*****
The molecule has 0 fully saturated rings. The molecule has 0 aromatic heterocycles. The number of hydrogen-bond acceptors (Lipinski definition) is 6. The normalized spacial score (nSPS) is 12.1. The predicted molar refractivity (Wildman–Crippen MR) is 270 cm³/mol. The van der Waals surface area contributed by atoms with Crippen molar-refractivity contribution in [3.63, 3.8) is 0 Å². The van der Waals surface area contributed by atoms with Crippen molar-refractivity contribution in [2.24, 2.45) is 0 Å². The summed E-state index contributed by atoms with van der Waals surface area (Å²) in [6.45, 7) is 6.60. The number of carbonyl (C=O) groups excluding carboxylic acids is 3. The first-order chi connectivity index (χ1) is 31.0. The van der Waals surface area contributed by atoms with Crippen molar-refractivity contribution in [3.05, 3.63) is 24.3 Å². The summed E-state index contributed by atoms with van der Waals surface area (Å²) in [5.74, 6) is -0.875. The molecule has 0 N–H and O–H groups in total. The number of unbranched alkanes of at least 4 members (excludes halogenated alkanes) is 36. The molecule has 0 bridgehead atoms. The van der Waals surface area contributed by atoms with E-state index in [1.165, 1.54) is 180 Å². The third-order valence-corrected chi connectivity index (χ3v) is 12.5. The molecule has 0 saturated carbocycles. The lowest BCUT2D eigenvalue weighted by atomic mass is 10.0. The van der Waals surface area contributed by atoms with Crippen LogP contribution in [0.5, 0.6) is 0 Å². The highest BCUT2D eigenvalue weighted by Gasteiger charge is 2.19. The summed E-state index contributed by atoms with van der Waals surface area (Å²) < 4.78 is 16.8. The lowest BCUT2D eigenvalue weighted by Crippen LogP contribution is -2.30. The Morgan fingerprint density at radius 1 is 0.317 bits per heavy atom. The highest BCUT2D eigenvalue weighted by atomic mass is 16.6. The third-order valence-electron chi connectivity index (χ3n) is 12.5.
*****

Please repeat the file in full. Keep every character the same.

The molecule has 0 fully saturated rings. The molecule has 0 aromatic heterocycles. The number of hydrogen-bond acceptors (Lipinski definition) is 6. The normalized spacial score (nSPS) is 12.1. The predicted molar refractivity (Wildman–Crippen MR) is 270 cm³/mol. The van der Waals surface area contributed by atoms with Crippen molar-refractivity contribution in [3.63, 3.8) is 0 Å². The van der Waals surface area contributed by atoms with Crippen molar-refractivity contribution in [2.24, 2.45) is 0 Å². The summed E-state index contributed by atoms with van der Waals surface area (Å²) in [6.45, 7) is 6.60. The number of carbonyl (C=O) groups excluding carboxylic acids is 3. The first-order chi connectivity index (χ1) is 31.0. The van der Waals surface area contributed by atoms with Crippen molar-refractivity contribution in [3.05, 3.63) is 24.3 Å². The summed E-state index contributed by atoms with van der Waals surface area (Å²) in [5.74, 6) is -0.875. The molecule has 0 N–H and O–H groups in total. The number of unbranched alkanes of at least 4 members (excludes halogenated alkanes) is 36. The molecule has 0 bridgehead atoms. The van der Waals surface area contributed by atoms with E-state index in [1.165, 1.54) is 180 Å². The third-order valence-corrected chi connectivity index (χ3v) is 12.5. The molecule has 0 saturated carbocycles. The lowest BCUT2D eigenvalue weighted by atomic mass is 10.0. The van der Waals surface area contributed by atoms with Crippen LogP contribution in [0.5, 0.6) is 0 Å². The highest BCUT2D eigenvalue weighted by Gasteiger charge is 2.19. The summed E-state index contributed by atoms with van der Waals surface area (Å²) < 4.78 is 16.8. The lowest BCUT2D eigenvalue weighted by Crippen LogP contribution is -2.30. The Morgan fingerprint density at radius 1 is 0.317 bits per heavy atom. The highest BCUT2D eigenvalue weighted by atomic mass is 16.6. The third-order valence-electron chi connectivity index (χ3n) is 12.5.